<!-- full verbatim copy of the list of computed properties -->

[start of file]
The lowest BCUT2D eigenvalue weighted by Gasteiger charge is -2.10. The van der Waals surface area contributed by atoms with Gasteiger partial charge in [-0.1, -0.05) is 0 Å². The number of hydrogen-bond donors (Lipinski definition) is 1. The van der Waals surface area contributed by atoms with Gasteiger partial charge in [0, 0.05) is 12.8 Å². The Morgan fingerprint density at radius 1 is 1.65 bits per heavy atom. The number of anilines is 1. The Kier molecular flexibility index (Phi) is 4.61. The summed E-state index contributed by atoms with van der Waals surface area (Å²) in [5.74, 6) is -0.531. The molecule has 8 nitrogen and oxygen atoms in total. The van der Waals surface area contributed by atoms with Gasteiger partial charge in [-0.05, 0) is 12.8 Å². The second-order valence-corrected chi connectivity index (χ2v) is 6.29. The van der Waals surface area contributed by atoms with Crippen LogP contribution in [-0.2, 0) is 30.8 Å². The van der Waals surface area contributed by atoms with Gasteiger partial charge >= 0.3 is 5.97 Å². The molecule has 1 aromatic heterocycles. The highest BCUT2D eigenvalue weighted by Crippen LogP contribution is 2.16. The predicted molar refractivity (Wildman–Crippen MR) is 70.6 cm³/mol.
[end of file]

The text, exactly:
The lowest BCUT2D eigenvalue weighted by Gasteiger charge is -2.10. The van der Waals surface area contributed by atoms with Gasteiger partial charge in [-0.1, -0.05) is 0 Å². The number of hydrogen-bond donors (Lipinski definition) is 1. The van der Waals surface area contributed by atoms with Gasteiger partial charge in [0, 0.05) is 12.8 Å². The Morgan fingerprint density at radius 1 is 1.65 bits per heavy atom. The number of anilines is 1. The Kier molecular flexibility index (Phi) is 4.61. The summed E-state index contributed by atoms with van der Waals surface area (Å²) in [5.74, 6) is -0.531. The molecule has 8 nitrogen and oxygen atoms in total. The van der Waals surface area contributed by atoms with Gasteiger partial charge in [-0.05, 0) is 12.8 Å². The second-order valence-corrected chi connectivity index (χ2v) is 6.29. The van der Waals surface area contributed by atoms with Crippen LogP contribution in [-0.2, 0) is 30.8 Å². The van der Waals surface area contributed by atoms with Gasteiger partial charge >= 0.3 is 5.97 Å². The molecule has 1 aromatic heterocycles. The highest BCUT2D eigenvalue weighted by Crippen LogP contribution is 2.16. The predicted molar refractivity (Wildman–Crippen MR) is 70.6 cm³/mol.